Posts tagged "Gun Rights"

h/t: Miranda Blue at RWW 

The NRA is a hostage-taking organization harming our country, and their goal of denying Dr. Vivek Murthy’s appointment as next Surgeon General.   

h/t: Sy Mukherjee at Think Progress Health


Chicago’s strictest-in-the-nation law banning gun sales within the city is unconstitutional, a federal judge ruled Monday.

The judge said the law banning the weapons sale “goes too far,” but delayed the effect of the ruling to give the city time to respond, Bloomberg reported.

“Chicago’s ordinance goes too far in outright banning legal buyers and legal dealers from engaging in lawful acquisitions and lawful sales of firearms,” U.S. District Court Judge Edmond E. Chang wrote in a 35-page opinion.

The ordinance, which has banned gun shops in Chicago since it was passed by the city council in 2010, also prohibits gun owners from stepping outside their homes with a handgun — even into their garages or onto their porches.

Chicago previously banned handguns in the city for 28 years until 2010, when the U.S. Supreme Court struck down the law.

The city, President Obama’s hometown, has struggled with gun violence and ended 2013 with 415 homicides, 88 fewer than in 2012 and 20 fewer than in 2011, according to an Associated Press tally. It was the fewest killings in the city since 1965.

Guess which Conservative pundit just got a book deal? If you guessed the St. Louis-based radio talk show host Dana Loesch, you are right on the money.

Her first book, Defenseless, which will be published in September 2014, examines the issues of the 2nd Amendment and gun ownership rights from a slanted pro-NRA viewpoint with flagrant distortions.

Center Street on Loesch’s book:

In Defenseless, Loesch examines the motivations of the political left to grab the guns of law-abiding citizens, leaving vulnerable millions of Americans, especially women. She digs deep into the history of the Second Amendment, looking closely at the advantage a no-guns policy would give to murderers, rapists, and other criminals. She urges readers to fight back against what she sees as a hypocritical and unwarranted federal intrusion by policymakers who themselves rely on guns for their protection. The always provocative Loesch – who was once banned from CNN’s Piers Morgan for her support of self-defense — will present new reporting and offer surprising insights about gun control, while also offering a plan for reclaiming our rights and the security necessary for our peace of mind.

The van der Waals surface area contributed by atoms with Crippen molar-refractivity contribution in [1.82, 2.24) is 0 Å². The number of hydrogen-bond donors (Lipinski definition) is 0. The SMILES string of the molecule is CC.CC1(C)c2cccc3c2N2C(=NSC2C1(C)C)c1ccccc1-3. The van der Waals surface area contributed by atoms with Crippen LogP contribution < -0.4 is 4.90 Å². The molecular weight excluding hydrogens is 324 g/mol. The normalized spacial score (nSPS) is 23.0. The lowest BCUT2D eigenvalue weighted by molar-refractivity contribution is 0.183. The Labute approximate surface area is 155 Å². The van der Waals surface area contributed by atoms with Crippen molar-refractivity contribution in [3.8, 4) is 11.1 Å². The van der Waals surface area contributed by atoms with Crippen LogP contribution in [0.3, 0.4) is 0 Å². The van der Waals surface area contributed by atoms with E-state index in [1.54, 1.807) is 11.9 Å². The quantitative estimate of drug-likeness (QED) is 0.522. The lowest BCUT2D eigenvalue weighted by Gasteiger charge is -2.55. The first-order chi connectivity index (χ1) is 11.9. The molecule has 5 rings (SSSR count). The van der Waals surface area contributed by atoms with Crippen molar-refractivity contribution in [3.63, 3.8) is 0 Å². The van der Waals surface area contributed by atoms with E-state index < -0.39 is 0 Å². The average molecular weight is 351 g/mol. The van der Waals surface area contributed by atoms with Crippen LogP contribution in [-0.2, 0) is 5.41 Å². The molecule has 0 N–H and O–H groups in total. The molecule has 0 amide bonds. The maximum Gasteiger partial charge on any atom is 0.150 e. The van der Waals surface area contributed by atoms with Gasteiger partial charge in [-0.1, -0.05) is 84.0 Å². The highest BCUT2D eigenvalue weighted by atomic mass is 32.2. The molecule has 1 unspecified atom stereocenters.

The book will publish in September 2014 and will be released simultaneously in hardcover and eBook formats. 

Oh boy. Loesch’s going for the crazy gold here.

(cross-posted from

(via winningprogressive)

I’m a member of the National Rifle Association and a former Army officer with assignments in the military police, artillery, and operations research and intelligence at the Pentagon.

I’m also Ted Nugent’s older brother.

Ted and I recently attended the NRA convention in Houston, where he delivered the gathering’s final speech and continued his ardent defense of the Second Amendment. Ted and I have hunted together for decades, and we legally own a large number of guns. We both understand that guns constitute deadly force, so safety is foremost in our minds. It’s part of responsible gun ownership.

And I agree with Ted that our constitutional right to bear arms should not be undermined. I want all those who are qualified to purchase a gun to be able to do so. But — and here is where I part ways with my brother — not everyone is qualified to own a gun, so expanded background checks should be a legislative priority.

I believe strongly that expanding and improving mandatory background checks will keep a lot of people who aren’t entitled to Second Amendment rights from having easy access to guns. As of today, a convicted felon can find a gun show or a private seller and buy a firearm without a background check. That loophole should be closed. Every gun transaction must include a thorough background check. Why would responsible gun owners want to protect people who threaten not only our safety but our gun rights?